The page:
An assurance map is an invaluable tool to help internal audit communicate clearly with the audit committee. Assurance is complex and internal audit is just one source that the audit committee relies upon; understanding who provides assurance over what and where the gaps are is critical for robust oversight of the organisation.
The COVID-19 crisis has thrown organisations into disarray; imagine for a moment you are a member of the audit committee providing oversight at the moment…what and who can you trust?
Internal audit can provide a simple, relevant and easy to read table on a page that guides the audit committee to answer this question: an assurance map.
Let’s take a quick look at what an assurance map is, the benefit of having one and how you can create one today.
A well-constructed assurance map focuses on the key risks to the organisation, the sources of assurance and the level of comfort provided. It can also focus on key controls.
In addition to independent assurance over key risks, as appropriate internal audit should also provide assurance over the quality of first and second-line assurance providers.
An assurance map is visual and can be used in a variety of ways from presenting a basic picture of assurance resources.
Or it could be used to present the latest set of assurance results in a visual way, including the trend.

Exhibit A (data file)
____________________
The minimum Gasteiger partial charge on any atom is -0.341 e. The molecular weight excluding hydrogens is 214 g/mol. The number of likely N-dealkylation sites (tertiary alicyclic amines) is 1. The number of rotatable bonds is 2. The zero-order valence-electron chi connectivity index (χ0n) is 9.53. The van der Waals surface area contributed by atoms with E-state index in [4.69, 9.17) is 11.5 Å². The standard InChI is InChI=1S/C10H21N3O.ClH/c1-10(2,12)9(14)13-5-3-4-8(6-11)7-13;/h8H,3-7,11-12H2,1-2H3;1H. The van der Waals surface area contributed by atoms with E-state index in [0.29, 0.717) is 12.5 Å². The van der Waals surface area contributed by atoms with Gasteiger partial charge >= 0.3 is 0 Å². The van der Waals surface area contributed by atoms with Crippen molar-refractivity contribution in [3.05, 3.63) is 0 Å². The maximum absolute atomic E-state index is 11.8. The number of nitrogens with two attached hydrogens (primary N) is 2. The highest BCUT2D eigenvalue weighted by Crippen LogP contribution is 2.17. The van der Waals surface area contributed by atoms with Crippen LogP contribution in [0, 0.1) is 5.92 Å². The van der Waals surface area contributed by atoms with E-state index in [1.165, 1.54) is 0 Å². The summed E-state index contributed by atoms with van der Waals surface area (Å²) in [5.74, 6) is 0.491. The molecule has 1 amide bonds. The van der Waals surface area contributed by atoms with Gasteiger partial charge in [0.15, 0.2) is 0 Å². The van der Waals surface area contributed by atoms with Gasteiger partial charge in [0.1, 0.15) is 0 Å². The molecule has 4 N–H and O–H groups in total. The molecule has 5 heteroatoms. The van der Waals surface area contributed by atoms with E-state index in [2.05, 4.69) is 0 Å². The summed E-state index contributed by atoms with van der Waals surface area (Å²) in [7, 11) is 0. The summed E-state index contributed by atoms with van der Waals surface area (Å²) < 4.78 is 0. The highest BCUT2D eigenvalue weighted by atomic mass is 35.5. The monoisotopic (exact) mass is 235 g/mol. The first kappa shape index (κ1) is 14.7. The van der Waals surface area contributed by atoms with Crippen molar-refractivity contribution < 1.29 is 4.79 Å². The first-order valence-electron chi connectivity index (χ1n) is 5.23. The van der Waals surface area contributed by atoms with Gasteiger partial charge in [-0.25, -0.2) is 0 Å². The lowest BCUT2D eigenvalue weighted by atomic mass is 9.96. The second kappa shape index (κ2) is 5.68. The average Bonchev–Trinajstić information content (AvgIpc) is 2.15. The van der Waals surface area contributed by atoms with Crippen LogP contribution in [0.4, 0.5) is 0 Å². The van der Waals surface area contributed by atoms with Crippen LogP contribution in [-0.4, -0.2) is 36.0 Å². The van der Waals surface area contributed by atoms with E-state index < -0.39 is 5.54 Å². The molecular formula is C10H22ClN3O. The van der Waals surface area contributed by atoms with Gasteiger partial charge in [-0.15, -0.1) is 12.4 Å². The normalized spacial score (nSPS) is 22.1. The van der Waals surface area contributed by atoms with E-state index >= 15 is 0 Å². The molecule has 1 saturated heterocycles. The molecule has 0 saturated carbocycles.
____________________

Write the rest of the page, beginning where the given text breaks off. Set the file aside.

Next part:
Even without any knowledge of the risks or the organisation, using this example it is possible to ask:
A useful toolkit is freely available from RSM, designed for the education sector. The guidance and templates provided as part of the toolkit are easily transferable to any organisation. Appendix 5 is a good example of how to summarise assurance information for the audit committee.
An assurance map brings an organisations risk appetite to life. At the same time as highlighting assurance gaps, it also shows where there is duplication or too much assurance. It is a simple way of aligning assurance resource, risk and internal control.
It improves awareness of the control environment by looking across the organisation rather than at individual reports which can lead to siloed thinking.
It drives positive behaviours by enabling robust discussions about risk, educating on the value of assurance and aiding collaboration between functions.
Collectively, the assurance community of an organisation often has a more powerful voice when it works together; an assurance map is a practical platform benefiting all parties.
It also supports Performance Standard 2050.
ICAEW has a comprehensive 10 step approach to producing an assurance map. This is an ideal world approach and may take too long and be too resource intensive during the current crisis. It can be adapted and where relevant data is not readily available, a prudent approach should be taken to produce a basic document. It is better to begin than not to start…it can be refined in the weeks to come with the support of the business and the audit committee.
We suggest a simplified approach to create a ‘starter for ten’ today using internal audit knowledge.
In addition to member guidance on the topic, the Institute has created a virtual course on assurance mapping taking place in June 2020. All courses are open to non-members.
The following guidance is only available if you are a member of the Chartered IIA:
Standard: 2050 Coordination and reliance
Implementation guidance: 2050 – Coordination and reliance
Supplemental guidance: Coordinating risk management and assurance
Guidance - Coordination of assurance services